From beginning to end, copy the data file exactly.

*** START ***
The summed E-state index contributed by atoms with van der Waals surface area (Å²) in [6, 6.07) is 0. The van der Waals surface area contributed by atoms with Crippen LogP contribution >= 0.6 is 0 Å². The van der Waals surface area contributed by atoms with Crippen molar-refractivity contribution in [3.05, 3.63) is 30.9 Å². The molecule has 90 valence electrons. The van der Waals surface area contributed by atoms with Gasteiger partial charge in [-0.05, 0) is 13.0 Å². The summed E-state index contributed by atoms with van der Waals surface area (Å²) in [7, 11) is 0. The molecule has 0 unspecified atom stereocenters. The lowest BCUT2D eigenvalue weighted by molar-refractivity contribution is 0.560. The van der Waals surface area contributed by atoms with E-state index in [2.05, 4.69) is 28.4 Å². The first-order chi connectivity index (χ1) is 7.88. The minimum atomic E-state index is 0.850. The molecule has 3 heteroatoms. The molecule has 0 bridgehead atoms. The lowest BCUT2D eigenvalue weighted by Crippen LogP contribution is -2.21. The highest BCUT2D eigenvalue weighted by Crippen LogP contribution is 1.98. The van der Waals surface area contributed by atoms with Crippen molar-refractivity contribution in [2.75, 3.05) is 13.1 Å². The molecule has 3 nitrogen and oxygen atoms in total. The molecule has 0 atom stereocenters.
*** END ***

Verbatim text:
The summed E-state index contributed by atoms with van der Waals surface area (Å²) in [6, 6.07) is 0. The van der Waals surface area contributed by atoms with Crippen LogP contribution >= 0.6 is 0 Å². The van der Waals surface area contributed by atoms with Crippen molar-refractivity contribution in [3.05, 3.63) is 30.9 Å². The molecule has 90 valence electrons. The van der Waals surface area contributed by atoms with Gasteiger partial charge in [-0.05, 0) is 13.0 Å². The summed E-state index contributed by atoms with van der Waals surface area (Å²) in [7, 11) is 0. The molecule has 0 unspecified atom stereocenters. The lowest BCUT2D eigenvalue weighted by molar-refractivity contribution is 0.560. The van der Waals surface area contributed by atoms with E-state index in [2.05, 4.69) is 28.4 Å². The first-order chi connectivity index (χ1) is 7.88. The minimum atomic E-state index is 0.850. The molecule has 3 heteroatoms. The molecule has 0 bridgehead atoms. The lowest BCUT2D eigenvalue weighted by Crippen LogP contribution is -2.21. The highest BCUT2D eigenvalue weighted by Crippen LogP contribution is 1.98. The van der Waals surface area contributed by atoms with Crippen molar-refractivity contribution in [2.75, 3.05) is 13.1 Å². The molecule has 3 nitrogen and oxygen atoms in total. The molecule has 0 atom stereocenters.